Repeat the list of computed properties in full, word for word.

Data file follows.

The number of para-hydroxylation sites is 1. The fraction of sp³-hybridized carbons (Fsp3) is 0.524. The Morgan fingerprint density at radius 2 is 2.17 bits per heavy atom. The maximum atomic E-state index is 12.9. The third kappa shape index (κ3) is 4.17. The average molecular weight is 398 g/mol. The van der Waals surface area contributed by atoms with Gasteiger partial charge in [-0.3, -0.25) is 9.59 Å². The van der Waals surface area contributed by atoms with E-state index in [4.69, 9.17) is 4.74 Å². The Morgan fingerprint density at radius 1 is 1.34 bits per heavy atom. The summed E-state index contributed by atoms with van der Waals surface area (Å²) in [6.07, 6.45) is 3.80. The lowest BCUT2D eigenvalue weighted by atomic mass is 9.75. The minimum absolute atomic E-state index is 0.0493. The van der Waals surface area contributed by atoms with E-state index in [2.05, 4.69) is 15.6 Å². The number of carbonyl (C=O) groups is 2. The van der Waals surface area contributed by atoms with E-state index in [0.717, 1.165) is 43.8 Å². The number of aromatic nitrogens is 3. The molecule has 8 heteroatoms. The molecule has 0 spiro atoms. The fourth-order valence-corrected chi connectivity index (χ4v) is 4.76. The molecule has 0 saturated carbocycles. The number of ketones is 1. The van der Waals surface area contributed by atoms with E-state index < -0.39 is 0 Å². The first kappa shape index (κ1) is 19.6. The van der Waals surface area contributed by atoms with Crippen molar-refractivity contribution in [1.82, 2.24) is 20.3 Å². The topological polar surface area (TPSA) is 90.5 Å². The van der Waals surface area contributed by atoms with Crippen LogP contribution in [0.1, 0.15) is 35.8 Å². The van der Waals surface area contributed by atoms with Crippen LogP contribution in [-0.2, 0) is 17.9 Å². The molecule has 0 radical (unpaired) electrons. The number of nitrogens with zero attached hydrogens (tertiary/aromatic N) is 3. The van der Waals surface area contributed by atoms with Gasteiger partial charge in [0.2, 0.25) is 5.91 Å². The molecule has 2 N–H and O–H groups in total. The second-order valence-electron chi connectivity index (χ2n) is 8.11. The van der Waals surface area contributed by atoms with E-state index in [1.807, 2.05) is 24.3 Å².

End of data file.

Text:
The number of para-hydroxylation sites is 1. The fraction of sp³-hybridized carbons (Fsp3) is 0.524. The Morgan fingerprint density at radius 2 is 2.17 bits per heavy atom. The maximum atomic E-state index is 12.9. The third kappa shape index (κ3) is 4.17. The average molecular weight is 398 g/mol. The van der Waals surface area contributed by atoms with Gasteiger partial charge in [-0.3, -0.25) is 9.59 Å². The van der Waals surface area contributed by atoms with E-state index in [4.69, 9.17) is 4.74 Å². The Morgan fingerprint density at radius 1 is 1.34 bits per heavy atom. The summed E-state index contributed by atoms with van der Waals surface area (Å²) in [6.07, 6.45) is 3.80. The lowest BCUT2D eigenvalue weighted by atomic mass is 9.75. The minimum absolute atomic E-state index is 0.0493. The van der Waals surface area contributed by atoms with E-state index in [2.05, 4.69) is 15.6 Å². The number of carbonyl (C=O) groups is 2. The van der Waals surface area contributed by atoms with E-state index in [0.717, 1.165) is 43.8 Å². The number of aromatic nitrogens is 3. The molecule has 8 heteroatoms. The molecule has 0 spiro atoms. The fourth-order valence-corrected chi connectivity index (χ4v) is 4.76. The molecule has 0 saturated carbocycles. The number of ketones is 1. The van der Waals surface area contributed by atoms with E-state index < -0.39 is 0 Å². The first kappa shape index (κ1) is 19.6. The van der Waals surface area contributed by atoms with Crippen molar-refractivity contribution in [1.82, 2.24) is 20.3 Å². The topological polar surface area (TPSA) is 90.5 Å². The van der Waals surface area contributed by atoms with Crippen LogP contribution in [0.1, 0.15) is 35.8 Å². The van der Waals surface area contributed by atoms with Crippen LogP contribution in [-0.2, 0) is 17.9 Å². The molecule has 0 radical (unpaired) electrons. The number of nitrogens with zero attached hydrogens (tertiary/aromatic N) is 3. The van der Waals surface area contributed by atoms with Gasteiger partial charge in [0.2, 0.25) is 5.91 Å². The molecule has 2 N–H and O–H groups in total. The second-order valence-electron chi connectivity index (χ2n) is 8.11. The van der Waals surface area contributed by atoms with E-state index in [1.807, 2.05) is 24.3 Å².